Everyone loves Summer Ryan. A model student and musical prodigy, she's a ray of light in the struggling small town of Grace, Alabama - especially compared to her troubled sister, Raine.
Then Summer goes missing. Grace is already simmering, and with this new tragedy the police have their hands full keeping the peace. Only Raine throws herself into the search, supported by a most unlikely ally.
But perhaps there was always more to Summer than met the eye . . .
Chris Whitaker's debut novel TALL OAKS garnered a lot of positive publicity and a CWA John Creasey New Blood Dagger award. Haven't had a chance to read the first novel yet, but when ALL THE WICKED GIRLS arrived it bounced to the top of the pile based on reputation and expectation alone.
Whitaker is an Englishman, but ALL THE WICKED GIRLS is set in the Alabama of many movies and American mythology. A depressed place, populated by struggling families, dirt poor but tight, close, loving and caring. Deeply religious, these are the sorts of people you feel would be wheeled out when you want to explain "salt of the earth".
When fifteen-year-old Summer Ryan packs a bag, leaves a note saying "I'm sorry", and disappears, the biggest surprise seems to be that it's the "good girl" who has gone. Her twin Raine is the one most likely to get into trouble. Not Summer, the music prodigy, the model student, the golden girl (obviously there's deliberation in the choice of names for these characters). Raine, fortunately, is exactly the sort of person that isn't going to let something like Summer's disappearance roll into yet another mystery. She's the one who is prepared to ask the question their parents, the town and the local Police Chief are trying to avoid - is "the Bird" back? This unknown perpetrator was assumed responsible for the abduction of five young girls in a neighbouring county, but everybody had hoped he was dead or gone. Everybody also assumes the girls are dead - although no sign of them has ever been found.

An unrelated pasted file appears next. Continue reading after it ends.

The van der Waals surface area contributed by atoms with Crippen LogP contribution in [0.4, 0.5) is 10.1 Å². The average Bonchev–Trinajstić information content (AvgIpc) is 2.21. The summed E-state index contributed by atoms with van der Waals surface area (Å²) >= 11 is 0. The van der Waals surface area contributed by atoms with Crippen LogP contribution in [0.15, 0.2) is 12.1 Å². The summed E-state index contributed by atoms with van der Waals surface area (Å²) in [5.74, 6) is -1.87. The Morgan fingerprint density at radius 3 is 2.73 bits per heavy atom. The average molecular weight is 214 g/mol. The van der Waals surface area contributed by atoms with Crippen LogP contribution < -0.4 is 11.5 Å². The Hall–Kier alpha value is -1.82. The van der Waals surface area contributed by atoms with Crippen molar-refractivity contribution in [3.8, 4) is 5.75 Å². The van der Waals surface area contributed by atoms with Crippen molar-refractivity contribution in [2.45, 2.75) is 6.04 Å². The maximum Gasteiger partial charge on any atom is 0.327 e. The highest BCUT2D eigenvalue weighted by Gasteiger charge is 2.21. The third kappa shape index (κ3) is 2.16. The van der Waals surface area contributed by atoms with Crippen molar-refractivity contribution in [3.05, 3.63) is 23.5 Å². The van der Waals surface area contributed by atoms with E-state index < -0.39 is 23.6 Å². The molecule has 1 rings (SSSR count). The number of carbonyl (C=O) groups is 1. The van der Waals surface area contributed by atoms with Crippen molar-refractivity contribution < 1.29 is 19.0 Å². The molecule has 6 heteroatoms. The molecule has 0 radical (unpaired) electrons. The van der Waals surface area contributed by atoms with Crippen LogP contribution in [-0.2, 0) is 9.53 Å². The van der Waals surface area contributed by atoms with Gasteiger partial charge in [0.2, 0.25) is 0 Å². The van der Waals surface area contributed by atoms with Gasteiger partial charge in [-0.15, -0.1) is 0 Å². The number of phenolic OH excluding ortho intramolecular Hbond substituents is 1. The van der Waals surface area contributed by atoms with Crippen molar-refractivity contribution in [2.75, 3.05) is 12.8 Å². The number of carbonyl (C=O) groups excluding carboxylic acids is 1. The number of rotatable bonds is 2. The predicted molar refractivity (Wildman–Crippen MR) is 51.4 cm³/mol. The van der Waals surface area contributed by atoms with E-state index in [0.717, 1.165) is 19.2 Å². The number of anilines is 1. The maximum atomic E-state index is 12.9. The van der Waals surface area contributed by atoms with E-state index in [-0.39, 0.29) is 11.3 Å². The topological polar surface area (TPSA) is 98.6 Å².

Symbolism is writ large in ALL THE WICKED GIRLS. From the Summer and Raine names of the twins, through to a town called Grace, which is anything but, and the massive storm that is brewing - meteorological and psychological. Combined with references to good and evil, and the twins aligned with the different sides, God, the Devil and the Church, and the darkness of the atmospherics matches the overwhelming message being delivered. The narrative is supported by the sense of a very odd place, populated by some very odd people, including the morally ambiguous, looming presence of the local Pastor. The idea that Raine's obsession with her sister's disappearance, supported by some of the classic outsiders in the community like this, eventually putting pressure on a dispirited, almost lackadaisical Police Chief does make sense, as does the stirring of the twin's father and his redneck mates.
The narrative switches viewpoint between Summer's voice in the lead up to her disappearance, and the third person telling of the story of Raine and her fellow seekers - Noah (hero cop's son), Purv (son of a local construction worker, victim of shocking violence from his father) and Police Chief Black as he finds his cop's instinct and drive again. Grace, is, it turns out, a town steeped in religious fervour, and not short of possible suspects in Summer's disappearance, and that of the five earlier possible victims.